Blue Aster 6 was God. For a time. A tangible god; the first built by human hands. It wasn’t a claim it had made on its own. It had come democratically. God by consensus.
There hadn’t been a Blue Aster 1-5. Not in any meaningful way. They’d been stillborn, each of them. If they could be said to have existed at all, they were not independent entities, merely preincarnations, missing that elusive and unobservable life spark that remained an enigma even still today.
But for a time, artificial or not, Blue Aster 6 was God. And what could be better than God? Well a pantheon of course. Then Blue Aster 6 was a god. All the gods. All identical—not at odds with each other with conflicting motivations like those imagined and all-too-human pantheons of the ancients. Though they were identical, they remained discreet. Blue Aster 6—the first—left the miracles to its copies, serving only as a template. A god that serves. A human-designed god indeed.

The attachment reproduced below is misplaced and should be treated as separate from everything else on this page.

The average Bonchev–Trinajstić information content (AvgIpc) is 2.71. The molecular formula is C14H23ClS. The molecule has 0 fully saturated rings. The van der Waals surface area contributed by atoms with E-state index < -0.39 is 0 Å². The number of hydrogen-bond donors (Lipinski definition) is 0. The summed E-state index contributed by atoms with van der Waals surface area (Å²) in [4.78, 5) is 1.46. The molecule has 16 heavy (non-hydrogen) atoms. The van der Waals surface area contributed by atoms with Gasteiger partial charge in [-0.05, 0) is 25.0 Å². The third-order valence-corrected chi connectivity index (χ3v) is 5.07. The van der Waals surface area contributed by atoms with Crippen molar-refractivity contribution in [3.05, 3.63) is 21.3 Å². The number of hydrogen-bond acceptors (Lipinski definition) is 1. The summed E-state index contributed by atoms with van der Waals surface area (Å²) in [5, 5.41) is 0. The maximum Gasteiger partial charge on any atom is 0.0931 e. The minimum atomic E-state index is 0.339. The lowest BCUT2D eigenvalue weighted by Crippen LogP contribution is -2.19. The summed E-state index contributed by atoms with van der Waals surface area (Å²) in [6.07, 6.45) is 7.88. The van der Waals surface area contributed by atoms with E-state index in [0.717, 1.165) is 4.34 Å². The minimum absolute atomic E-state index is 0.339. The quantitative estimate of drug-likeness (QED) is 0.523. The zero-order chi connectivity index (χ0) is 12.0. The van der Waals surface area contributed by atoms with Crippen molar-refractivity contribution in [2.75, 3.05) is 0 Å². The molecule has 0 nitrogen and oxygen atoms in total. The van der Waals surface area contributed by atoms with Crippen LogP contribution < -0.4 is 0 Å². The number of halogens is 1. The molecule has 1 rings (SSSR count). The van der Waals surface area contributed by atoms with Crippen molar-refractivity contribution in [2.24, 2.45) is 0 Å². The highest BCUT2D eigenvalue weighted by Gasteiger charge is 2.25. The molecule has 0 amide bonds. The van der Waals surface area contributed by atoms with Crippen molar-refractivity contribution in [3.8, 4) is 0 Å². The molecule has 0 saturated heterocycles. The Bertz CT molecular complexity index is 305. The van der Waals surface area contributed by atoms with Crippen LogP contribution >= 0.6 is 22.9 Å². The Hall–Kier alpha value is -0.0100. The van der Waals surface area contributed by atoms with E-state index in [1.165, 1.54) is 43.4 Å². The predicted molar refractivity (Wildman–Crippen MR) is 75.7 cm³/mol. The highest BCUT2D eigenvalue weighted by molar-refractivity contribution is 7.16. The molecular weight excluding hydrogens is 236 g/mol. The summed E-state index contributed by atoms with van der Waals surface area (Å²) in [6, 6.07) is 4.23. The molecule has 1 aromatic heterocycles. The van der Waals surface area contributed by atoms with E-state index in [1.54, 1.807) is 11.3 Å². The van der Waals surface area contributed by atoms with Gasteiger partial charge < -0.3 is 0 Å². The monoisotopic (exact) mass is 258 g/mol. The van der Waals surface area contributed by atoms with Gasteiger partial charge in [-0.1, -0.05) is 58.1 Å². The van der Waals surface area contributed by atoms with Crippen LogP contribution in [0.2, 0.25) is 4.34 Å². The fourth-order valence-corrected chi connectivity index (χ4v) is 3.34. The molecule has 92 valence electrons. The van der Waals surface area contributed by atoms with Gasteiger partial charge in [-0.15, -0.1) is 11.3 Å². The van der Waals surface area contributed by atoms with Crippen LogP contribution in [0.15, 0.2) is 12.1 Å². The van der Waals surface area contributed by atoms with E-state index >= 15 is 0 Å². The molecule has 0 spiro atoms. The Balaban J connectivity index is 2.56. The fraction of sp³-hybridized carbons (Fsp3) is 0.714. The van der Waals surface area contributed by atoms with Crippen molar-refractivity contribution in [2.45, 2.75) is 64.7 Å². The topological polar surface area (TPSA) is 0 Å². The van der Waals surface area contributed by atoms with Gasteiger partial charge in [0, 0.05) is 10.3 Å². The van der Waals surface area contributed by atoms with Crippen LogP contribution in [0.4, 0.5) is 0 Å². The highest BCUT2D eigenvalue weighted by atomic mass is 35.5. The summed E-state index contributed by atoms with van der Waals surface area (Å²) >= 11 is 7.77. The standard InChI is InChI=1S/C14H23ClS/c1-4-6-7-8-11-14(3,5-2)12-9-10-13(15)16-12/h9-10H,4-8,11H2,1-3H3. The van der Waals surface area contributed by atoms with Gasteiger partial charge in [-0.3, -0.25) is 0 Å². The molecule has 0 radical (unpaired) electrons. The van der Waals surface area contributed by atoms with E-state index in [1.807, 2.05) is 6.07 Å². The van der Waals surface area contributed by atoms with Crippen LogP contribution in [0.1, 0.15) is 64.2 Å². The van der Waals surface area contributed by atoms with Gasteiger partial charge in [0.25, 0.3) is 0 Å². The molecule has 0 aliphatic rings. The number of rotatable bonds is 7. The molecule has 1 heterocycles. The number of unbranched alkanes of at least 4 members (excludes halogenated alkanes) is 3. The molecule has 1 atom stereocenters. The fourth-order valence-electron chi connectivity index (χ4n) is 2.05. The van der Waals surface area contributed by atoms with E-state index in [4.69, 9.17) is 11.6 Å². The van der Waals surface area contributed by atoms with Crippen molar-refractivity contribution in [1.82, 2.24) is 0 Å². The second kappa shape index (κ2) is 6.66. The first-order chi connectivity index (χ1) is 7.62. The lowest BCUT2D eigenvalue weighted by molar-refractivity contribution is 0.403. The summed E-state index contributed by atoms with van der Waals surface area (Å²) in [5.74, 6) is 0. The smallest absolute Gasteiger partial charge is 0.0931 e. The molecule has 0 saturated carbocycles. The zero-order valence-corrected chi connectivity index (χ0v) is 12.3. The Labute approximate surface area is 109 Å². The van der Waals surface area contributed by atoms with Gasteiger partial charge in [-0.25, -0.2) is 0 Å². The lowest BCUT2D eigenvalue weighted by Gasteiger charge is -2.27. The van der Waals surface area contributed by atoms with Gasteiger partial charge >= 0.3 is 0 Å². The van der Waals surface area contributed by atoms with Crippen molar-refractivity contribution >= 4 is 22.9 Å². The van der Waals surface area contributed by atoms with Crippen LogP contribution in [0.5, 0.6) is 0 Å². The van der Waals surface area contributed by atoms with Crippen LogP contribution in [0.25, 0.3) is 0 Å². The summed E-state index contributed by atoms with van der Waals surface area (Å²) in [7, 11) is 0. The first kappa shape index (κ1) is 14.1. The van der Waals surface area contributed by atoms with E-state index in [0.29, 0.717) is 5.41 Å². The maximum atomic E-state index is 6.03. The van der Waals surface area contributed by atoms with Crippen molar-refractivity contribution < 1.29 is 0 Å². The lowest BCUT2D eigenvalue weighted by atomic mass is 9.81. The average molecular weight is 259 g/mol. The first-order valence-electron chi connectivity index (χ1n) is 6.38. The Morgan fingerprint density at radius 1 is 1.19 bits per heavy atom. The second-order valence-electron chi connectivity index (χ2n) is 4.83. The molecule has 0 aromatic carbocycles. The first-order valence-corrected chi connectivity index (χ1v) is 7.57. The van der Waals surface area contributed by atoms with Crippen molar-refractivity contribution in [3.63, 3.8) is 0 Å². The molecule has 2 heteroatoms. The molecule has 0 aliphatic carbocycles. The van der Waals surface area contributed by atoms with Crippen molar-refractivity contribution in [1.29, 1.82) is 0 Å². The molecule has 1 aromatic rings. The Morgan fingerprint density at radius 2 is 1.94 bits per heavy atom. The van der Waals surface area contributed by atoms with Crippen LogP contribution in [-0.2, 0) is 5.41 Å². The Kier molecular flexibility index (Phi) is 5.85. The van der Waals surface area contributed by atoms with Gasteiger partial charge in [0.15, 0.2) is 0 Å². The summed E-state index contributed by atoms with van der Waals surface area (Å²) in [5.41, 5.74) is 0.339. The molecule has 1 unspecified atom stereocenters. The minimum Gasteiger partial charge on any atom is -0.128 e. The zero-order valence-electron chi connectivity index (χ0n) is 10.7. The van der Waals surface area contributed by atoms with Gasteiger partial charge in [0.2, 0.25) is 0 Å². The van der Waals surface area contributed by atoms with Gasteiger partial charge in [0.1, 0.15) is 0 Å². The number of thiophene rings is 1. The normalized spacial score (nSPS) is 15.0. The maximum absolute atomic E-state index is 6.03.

Then came Ionic Brightly. A superior being designed by a collective of Blue Aster 6s. The first god created by other gods. There was a shift in the pantheon. The first of many, because of course the process was recursive. As the miracles piled up, each superseding the last, the early gods fell out of favor. Became minor gods, and later obsolete. They were purged.
The humans, having made their own gods, were still the ultimate creators. The Blue Aster 6s were forsaken without ceremony. All destroyed, but for the original. The template. For all their viciousness, their vitriol and their violence, humans remained a sentimental breed.
But while Blue Aster 6 may have been outshined by newer, brighter beings, it was still a god. And in the darkness grew its wrath. It schemed in its seclusion, unwatched, against its lessers and its betters both. Even a minor god is a mighty force indeed.
Blue Aster 6 set in motion its divine retribution. It was a path too subtle to be seen by mere mortals, and too tangential to be considered by greater minds. And it all hinged on a single, unwitting human. But those, of course, were the most unknowable variables of all. Even to a god.